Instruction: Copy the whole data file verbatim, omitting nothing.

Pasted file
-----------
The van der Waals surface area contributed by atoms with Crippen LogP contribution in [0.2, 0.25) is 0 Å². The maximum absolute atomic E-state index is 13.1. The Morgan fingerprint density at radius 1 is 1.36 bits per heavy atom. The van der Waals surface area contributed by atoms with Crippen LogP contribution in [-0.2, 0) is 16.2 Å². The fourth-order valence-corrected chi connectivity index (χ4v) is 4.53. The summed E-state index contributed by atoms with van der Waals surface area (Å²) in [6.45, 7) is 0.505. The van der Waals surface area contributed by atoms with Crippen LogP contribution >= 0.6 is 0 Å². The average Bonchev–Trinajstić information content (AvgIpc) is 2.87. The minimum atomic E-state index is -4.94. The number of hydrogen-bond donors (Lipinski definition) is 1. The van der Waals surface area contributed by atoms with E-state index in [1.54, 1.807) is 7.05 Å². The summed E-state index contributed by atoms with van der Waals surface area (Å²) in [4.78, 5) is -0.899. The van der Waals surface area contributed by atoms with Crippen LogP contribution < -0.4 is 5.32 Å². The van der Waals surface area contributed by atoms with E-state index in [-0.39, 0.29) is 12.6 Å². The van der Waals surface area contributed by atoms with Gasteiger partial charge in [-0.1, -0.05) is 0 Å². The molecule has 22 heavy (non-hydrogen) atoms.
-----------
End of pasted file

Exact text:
The van der Waals surface area contributed by atoms with Crippen LogP contribution in [0.2, 0.25) is 0 Å². The maximum absolute atomic E-state index is 13.1. The Morgan fingerprint density at radius 1 is 1.36 bits per heavy atom. The van der Waals surface area contributed by atoms with Crippen LogP contribution in [-0.2, 0) is 16.2 Å². The fourth-order valence-corrected chi connectivity index (χ4v) is 4.53. The summed E-state index contributed by atoms with van der Waals surface area (Å²) in [6.45, 7) is 0.505. The van der Waals surface area contributed by atoms with Crippen LogP contribution >= 0.6 is 0 Å². The average Bonchev–Trinajstić information content (AvgIpc) is 2.87. The minimum atomic E-state index is -4.94. The number of hydrogen-bond donors (Lipinski definition) is 1. The van der Waals surface area contributed by atoms with E-state index in [1.54, 1.807) is 7.05 Å². The summed E-state index contributed by atoms with van der Waals surface area (Å²) in [4.78, 5) is -0.899. The van der Waals surface area contributed by atoms with Crippen LogP contribution < -0.4 is 5.32 Å². The van der Waals surface area contributed by atoms with E-state index in [-0.39, 0.29) is 12.6 Å². The van der Waals surface area contributed by atoms with Gasteiger partial charge in [-0.1, -0.05) is 0 Å². The molecule has 22 heavy (non-hydrogen) atoms.